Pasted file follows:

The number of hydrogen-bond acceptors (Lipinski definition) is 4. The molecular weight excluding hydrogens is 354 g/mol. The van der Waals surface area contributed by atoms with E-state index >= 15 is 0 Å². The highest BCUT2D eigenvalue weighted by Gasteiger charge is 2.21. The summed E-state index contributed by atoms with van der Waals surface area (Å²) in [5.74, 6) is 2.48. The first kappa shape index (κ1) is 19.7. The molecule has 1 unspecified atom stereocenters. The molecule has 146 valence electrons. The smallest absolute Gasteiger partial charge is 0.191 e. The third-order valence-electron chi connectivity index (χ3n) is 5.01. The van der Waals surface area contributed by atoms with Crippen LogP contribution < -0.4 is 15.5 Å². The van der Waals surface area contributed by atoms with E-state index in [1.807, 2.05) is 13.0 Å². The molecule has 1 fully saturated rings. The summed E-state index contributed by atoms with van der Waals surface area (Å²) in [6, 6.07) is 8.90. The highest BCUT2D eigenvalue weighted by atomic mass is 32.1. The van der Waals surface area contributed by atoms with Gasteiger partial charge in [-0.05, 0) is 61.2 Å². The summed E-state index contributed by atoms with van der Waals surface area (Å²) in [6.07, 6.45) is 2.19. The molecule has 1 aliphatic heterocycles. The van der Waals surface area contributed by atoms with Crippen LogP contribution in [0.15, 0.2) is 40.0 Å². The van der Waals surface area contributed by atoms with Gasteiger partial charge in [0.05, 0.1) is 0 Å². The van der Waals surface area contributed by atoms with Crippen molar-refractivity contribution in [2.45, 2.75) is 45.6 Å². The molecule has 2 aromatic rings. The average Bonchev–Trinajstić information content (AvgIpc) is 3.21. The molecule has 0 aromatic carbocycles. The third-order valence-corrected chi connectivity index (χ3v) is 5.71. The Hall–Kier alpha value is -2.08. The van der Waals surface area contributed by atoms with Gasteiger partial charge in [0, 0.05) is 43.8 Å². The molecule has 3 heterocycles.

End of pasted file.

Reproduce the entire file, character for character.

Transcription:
The number of hydrogen-bond acceptors (Lipinski definition) is 4. The molecular weight excluding hydrogens is 354 g/mol. The van der Waals surface area contributed by atoms with E-state index >= 15 is 0 Å². The highest BCUT2D eigenvalue weighted by Gasteiger charge is 2.21. The summed E-state index contributed by atoms with van der Waals surface area (Å²) in [5.74, 6) is 2.48. The first kappa shape index (κ1) is 19.7. The molecule has 1 unspecified atom stereocenters. The molecule has 146 valence electrons. The smallest absolute Gasteiger partial charge is 0.191 e. The third-order valence-electron chi connectivity index (χ3n) is 5.01. The van der Waals surface area contributed by atoms with Crippen LogP contribution < -0.4 is 15.5 Å². The van der Waals surface area contributed by atoms with E-state index in [1.807, 2.05) is 13.0 Å². The molecule has 1 fully saturated rings. The summed E-state index contributed by atoms with van der Waals surface area (Å²) in [6, 6.07) is 8.90. The highest BCUT2D eigenvalue weighted by atomic mass is 32.1. The van der Waals surface area contributed by atoms with Gasteiger partial charge in [-0.05, 0) is 61.2 Å². The summed E-state index contributed by atoms with van der Waals surface area (Å²) in [6.07, 6.45) is 2.19. The molecule has 1 aliphatic heterocycles. The van der Waals surface area contributed by atoms with Crippen LogP contribution in [0.15, 0.2) is 40.0 Å². The van der Waals surface area contributed by atoms with Gasteiger partial charge in [0.05, 0.1) is 0 Å². The van der Waals surface area contributed by atoms with Crippen molar-refractivity contribution in [2.45, 2.75) is 45.6 Å². The molecule has 2 aromatic rings. The average Bonchev–Trinajstić information content (AvgIpc) is 3.21. The molecule has 0 aromatic carbocycles. The third-order valence-corrected chi connectivity index (χ3v) is 5.71. The Hall–Kier alpha value is -2.08. The van der Waals surface area contributed by atoms with Gasteiger partial charge in [0, 0.05) is 43.8 Å². The molecule has 3 heterocycles.